Getting down on not being as fast as your running friends. No matter how much you train, your friends are all faster and it frustrates you. How do you stop comparing yourself to others?
Many runners find themselves in this situation, whether they’re aware of it or not. Either way, it’s no way to measure your progress as a runner.
The kicker is that we’re wired to see our shortcomings ahead of our strengths. While some might say this is a good thing because it drives them, fuels their desire to always improve or motivates them to work harder, I disagree.
Technology makes it easier than ever to compare how we measure up to our peers, not only in a race setting, but also in training (thanks a lot TomTom!). This leads many people to experience self-doubt, unhealthy training habits, under-recovery, anxiety and waning motivation.
The solution lies in changing how you measure your progress as runner from quantifiable means (like a race result or how fast you run) to qualitative means (such as good or effortless running feels).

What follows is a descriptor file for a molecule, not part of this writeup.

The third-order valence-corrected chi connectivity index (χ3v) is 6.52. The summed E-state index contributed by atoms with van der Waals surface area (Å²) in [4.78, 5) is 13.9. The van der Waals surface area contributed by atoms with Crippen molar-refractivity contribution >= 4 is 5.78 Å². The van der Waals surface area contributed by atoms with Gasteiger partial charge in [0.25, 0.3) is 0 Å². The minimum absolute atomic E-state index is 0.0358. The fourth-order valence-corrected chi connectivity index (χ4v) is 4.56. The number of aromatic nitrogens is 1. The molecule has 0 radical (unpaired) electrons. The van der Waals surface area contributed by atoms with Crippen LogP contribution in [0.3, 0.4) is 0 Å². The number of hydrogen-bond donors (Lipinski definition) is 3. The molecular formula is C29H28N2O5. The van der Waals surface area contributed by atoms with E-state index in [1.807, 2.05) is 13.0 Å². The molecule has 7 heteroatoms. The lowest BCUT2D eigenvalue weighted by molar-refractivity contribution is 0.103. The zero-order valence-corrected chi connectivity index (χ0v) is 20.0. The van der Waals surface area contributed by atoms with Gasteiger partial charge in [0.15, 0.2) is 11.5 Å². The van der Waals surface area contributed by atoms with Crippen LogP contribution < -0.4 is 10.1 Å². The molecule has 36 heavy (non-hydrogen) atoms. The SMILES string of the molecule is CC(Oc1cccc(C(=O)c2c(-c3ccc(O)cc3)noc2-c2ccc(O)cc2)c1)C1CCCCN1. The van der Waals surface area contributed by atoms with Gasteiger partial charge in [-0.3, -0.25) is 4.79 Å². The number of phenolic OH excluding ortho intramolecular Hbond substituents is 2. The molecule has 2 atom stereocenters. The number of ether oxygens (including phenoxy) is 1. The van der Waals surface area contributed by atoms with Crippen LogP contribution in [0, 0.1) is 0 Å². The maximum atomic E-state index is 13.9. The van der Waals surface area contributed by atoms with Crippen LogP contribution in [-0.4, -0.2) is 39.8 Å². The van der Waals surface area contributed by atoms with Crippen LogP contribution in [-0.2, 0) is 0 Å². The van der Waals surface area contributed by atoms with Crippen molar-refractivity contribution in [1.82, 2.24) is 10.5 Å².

This shift can feel challenging at first, but like anything you practice, it gets easier. And the results are well worth it: you become incredibly empowered and confident in your running independent of others.
To do this, set intentions. Intentions help you align what you want to accomplish with how you want this run to feel.
Let’s look at how this works in practice. Say you set an intention of having a morning run with your peers that’s invigorating and not exhausting. You have a busy day ahead and you’re still a little tired from your last long run. So your intention is really about feeling energized but relaxed.
But then your running group starts out at a brisk pace that leaves you struggling to keep up. Your shoulders tense and your stride become choppy as you work harder to keep up. Then you recall your intention to feel energized and relaxed. So you slow your pace until you feel your breath become even and your stride flows easily.
As you stick with your intention to feel energized yet relaxed, it gets a bit easier to maintain focus on how you feel rather than what others are doing, and run in a way that feels right to you. Any time you start to feel frustrated that you’re not keeping up, redirect your attention to your intention. Each time you do this, you increase your self-efficacy, putting yourself back in control of your running experience.
The thing to remember here is that it’s not necessary to compromise your goals to fulfill your intentions. In fact, setting intentions alongside your goals increases your chance of ultimate success because you’re getting there on your own terms.
Intentions allow you to tune in to your body and how running makes you feel right now, which ultimately makes it far easier to make the best choices for your running and recovery.
A true love for sports